The North Carolina Sentencing and Policy Advisory Commission recently released its biennial Correctional Program Evaluation—known better as the Recidivism Report. The report, prepared in conjunction with the Division of Adult Correction and Juvenile Justice, is available here. It covers defendants placed on probation or released from prison in Fiscal Year 2015.
As always, the report defines recidivism as an arrest, conviction, or subsequent incarceration during a two-year period after being placed on probation or released from imprisonment. The report covers 32,537 probation entries and 15,077 prison exits, picking the data apart in many interesting ways. Readers of this blog will definitely want to take a look at the full report. Here are a few my own observations.
Probationers holding steady. North Carolina’s overall recidivism rates for probationers remained largely unchanged. That’s an unremarkable statement, I suppose—except when you consider how much North Carolina law has changed since 2011. This year’s report follows a cohort of offenders who served their sentences under the new rules implemented by the Justice Reinvestment Act: revocation only for new crimes and absconding. It’s hard to control for all variables, but we can at least say that Justice Reinvestment allowed for a substantial reduction in North Carolina’s correctional population without causing a major spike in recidivist behavior by probationers.
Not so for low-level felony prisoners. The recidivist incarceration rate for prison inmates increased from 21 percent in FY 2013 to 32 percent in FY 2015. That increase is obviously driven by the fact that many more inmates are released to post-release supervision, and thus susceptible to having their PRS revoked. Those extra nine months built into every low level felony sentence—“just for post-release supervision,” the authors of Justice Reinvestment kept saying—turn out to be real months in prison for the supervisees who get revoked.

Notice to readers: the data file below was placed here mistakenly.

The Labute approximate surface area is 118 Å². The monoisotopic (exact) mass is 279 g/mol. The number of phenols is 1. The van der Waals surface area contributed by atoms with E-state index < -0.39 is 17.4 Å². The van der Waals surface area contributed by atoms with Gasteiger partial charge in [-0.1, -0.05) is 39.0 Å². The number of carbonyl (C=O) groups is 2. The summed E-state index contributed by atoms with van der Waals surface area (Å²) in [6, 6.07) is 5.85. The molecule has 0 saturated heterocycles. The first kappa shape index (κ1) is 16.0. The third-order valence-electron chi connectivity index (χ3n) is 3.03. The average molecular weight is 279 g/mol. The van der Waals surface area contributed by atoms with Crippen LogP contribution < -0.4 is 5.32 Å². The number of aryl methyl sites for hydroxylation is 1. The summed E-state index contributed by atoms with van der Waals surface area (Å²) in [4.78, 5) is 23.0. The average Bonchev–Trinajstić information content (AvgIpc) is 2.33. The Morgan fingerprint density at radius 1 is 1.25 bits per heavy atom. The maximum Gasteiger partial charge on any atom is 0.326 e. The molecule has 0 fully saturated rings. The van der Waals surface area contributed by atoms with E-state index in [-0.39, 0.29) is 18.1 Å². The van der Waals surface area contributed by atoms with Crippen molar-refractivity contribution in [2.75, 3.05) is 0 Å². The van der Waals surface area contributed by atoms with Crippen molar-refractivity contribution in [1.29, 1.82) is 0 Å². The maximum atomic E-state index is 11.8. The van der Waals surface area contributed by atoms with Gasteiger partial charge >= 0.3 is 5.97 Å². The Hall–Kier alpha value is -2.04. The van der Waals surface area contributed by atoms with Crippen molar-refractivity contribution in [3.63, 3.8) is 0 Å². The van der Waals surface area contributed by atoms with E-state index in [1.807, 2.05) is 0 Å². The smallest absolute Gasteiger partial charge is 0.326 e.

DAC risk needs assessment. The report confirms the value of the tools DAC uses to assess probationers’ risk of re-arrest (the Offender Traits Inventory–Revised, or OTI-R) and to grade their needs level. Some general background about Probation’s assessment process is here. As you can see in the figure below, recidivist arrest rates show a stair-step reduction as you move from the highest to lowest risk and needs. Probation’s supervision practices are based largely on the theory that that will be the case.
Program- and job-specific results. I am sometimes asked which prison programs a judge should recommend to help an inmate achieve the best possible long-term results. The figure below is helpful in answering that question. It shows that, on the whole, jobs (especially work release jobs in the community and construction jobs) do better than programs at reducing prisoners’ likelihood of being rearrested or reincarcerated. (The baseline rearrest rate for all prisoners is 49 percent; the baseline reincarceration rate is 32 percent.) For example, notice that inmates who participate in Alcoholism and Chemical Dependency Programs (ACDP) don’t move far below that baseline. An exception is the Sex Offender Accountability and Responsibility Program (SOAR) at Harnett Correctional Institution, which has the lowest recidivism rates of all by a wide margin.
Those are just some of the highlights. Thank you to the talented staff at the Sentencing Commission who prepare this important report.